The chemical Triclosan, commonly found in soaps and mouthwash, has been found to impair muscle contractions in mice and fish.
The antibacterial chemical, which has become not only common in household products but also in the human body, was first produced to fight bacterial infections in hospitals, said Smithsonian.
Researchers at UC Davis warned that the findings may also have human repercussions.
"These findings provide strong evidence that the chemical is of concern to both human and environmental health," said UC Davis professor and study author Isaac Pessah, reported CBS News.
The study first used electrical stimulation on human muscle cells and found that when the cell was exposed to Triclosan, they failed to contract, reported Smithsonian.
In live mice, heart muscle function was reduced by a quarter with only one exposure to the chemical, while minnows saw their swimming function decrease with exposure to the chemical after one week.
Fox News reported that Pessah also said that the chemical was slowly becoming prevalent both in the environment and in the human body with no real understanding of the consequences.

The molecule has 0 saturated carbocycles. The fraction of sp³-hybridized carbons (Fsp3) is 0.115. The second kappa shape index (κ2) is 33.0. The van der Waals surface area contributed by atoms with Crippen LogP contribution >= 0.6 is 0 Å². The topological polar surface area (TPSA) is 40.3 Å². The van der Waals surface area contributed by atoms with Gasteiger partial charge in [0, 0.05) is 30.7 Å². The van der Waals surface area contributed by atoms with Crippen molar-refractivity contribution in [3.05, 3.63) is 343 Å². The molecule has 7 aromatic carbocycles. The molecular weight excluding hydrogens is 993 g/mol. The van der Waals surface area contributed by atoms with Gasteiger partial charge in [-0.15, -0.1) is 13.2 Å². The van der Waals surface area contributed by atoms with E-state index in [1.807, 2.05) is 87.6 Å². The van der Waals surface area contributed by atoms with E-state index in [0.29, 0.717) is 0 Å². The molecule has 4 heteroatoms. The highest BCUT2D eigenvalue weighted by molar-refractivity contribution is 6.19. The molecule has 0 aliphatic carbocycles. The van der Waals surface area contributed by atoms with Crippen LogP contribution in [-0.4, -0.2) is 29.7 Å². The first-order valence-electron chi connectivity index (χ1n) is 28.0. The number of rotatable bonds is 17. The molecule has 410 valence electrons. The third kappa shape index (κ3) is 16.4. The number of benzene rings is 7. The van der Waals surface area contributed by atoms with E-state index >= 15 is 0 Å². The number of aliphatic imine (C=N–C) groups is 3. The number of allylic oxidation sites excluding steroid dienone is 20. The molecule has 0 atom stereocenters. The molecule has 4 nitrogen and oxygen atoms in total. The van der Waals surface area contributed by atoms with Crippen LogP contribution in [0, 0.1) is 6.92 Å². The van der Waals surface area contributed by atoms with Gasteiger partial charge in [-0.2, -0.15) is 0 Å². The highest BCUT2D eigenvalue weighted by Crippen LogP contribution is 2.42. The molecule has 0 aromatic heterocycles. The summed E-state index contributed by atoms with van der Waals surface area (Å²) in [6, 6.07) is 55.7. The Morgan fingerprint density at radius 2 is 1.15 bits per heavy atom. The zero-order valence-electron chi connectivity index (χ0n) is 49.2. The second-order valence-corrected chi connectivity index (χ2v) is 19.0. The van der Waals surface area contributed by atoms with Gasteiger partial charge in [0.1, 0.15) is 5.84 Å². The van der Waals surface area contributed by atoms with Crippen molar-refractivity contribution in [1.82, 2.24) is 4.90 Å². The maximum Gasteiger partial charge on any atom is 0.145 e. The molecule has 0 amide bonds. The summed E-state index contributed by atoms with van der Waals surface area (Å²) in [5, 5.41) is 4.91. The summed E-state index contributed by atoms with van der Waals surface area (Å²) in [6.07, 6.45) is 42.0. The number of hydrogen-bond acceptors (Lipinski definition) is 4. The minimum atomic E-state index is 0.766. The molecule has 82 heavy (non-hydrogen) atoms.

Indeed, one million pounds of the chemical are produced annually in the United States with factories unable to fully contain its leakage into the environment, the Environmental Working Group has warned.
“Its production levels are quite high, and the levels in humans have been increasing since it was first used as an antibacterial agent in the early ‘70s," said Pesah, reported Fox News.
"So the body levels in humans – including plasma, urine and breast milk – have been steadily increasing.”
The findings were published in the journal Proceedings of the National Academy of Sciences.